As Wolraad arrived for the eigth time at the ship, four to six desperate men jumped at once to try to be saved instead of just two, and it was just too much for Vonk and his owner.  The crowd on shore watched as the panicked men plunging downward into the water drove the horse and its owner beneath the waves.....not to rise again.  The courageous old man had done what he could....all that he could, holding back nothing....and every man on the shore line watching must have stood in admiration and perhaps shame, and must have known that they had looked upon a true hero with the heart of a lion and a horse of matching character.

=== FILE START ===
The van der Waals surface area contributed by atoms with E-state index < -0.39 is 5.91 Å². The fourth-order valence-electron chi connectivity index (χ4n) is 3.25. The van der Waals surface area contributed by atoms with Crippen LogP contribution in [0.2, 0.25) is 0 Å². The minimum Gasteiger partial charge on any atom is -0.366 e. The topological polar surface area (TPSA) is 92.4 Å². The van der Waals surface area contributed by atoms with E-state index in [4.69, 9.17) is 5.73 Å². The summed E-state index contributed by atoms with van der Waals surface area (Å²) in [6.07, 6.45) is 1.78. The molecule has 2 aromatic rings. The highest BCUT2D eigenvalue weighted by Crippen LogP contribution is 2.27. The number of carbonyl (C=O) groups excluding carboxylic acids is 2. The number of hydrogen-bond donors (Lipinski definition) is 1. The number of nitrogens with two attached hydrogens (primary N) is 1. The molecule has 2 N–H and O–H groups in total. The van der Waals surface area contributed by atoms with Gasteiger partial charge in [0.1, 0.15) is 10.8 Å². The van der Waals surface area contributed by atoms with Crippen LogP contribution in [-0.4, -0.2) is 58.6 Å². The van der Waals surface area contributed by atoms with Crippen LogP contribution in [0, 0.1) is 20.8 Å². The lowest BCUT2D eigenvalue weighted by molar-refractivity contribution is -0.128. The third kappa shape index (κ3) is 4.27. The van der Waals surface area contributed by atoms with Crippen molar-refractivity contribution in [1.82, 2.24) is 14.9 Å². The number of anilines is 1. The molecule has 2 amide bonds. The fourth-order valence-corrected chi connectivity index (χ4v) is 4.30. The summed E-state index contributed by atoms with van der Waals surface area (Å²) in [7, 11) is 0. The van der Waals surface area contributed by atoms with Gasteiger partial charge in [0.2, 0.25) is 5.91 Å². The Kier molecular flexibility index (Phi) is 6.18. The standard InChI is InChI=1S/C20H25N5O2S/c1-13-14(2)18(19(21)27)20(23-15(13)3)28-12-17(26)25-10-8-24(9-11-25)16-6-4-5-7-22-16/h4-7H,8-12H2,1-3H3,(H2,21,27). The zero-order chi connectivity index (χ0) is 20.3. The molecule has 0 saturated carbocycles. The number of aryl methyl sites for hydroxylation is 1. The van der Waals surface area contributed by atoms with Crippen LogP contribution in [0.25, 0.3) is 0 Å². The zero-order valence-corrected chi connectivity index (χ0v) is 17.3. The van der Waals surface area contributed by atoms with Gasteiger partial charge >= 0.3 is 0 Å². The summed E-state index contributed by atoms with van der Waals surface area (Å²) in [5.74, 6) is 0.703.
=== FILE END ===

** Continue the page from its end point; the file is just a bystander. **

The next day the drowned body of Wolraad was found.

  The sources I reviewed varied in their estimation of the number of people who were aboard the De Jong Thomas, but the lowest number I saw was 191.  Of these, it was agreed that 53 lived, and of these 53, the old dairy man Wolraad Woltemade and his powerful horse named Vonk were responsible for saving 14.  And he was 65 years old, fighting out the last hours of his life in the turbulent winter waters of the cold wind tossed bay.  

  It is possible that a string of living descendants, sired by some of these various 14 saved people after their rescue, walk the world today; people that know life only because of the brave actions Wolraard and his strong horse Vonk took that day.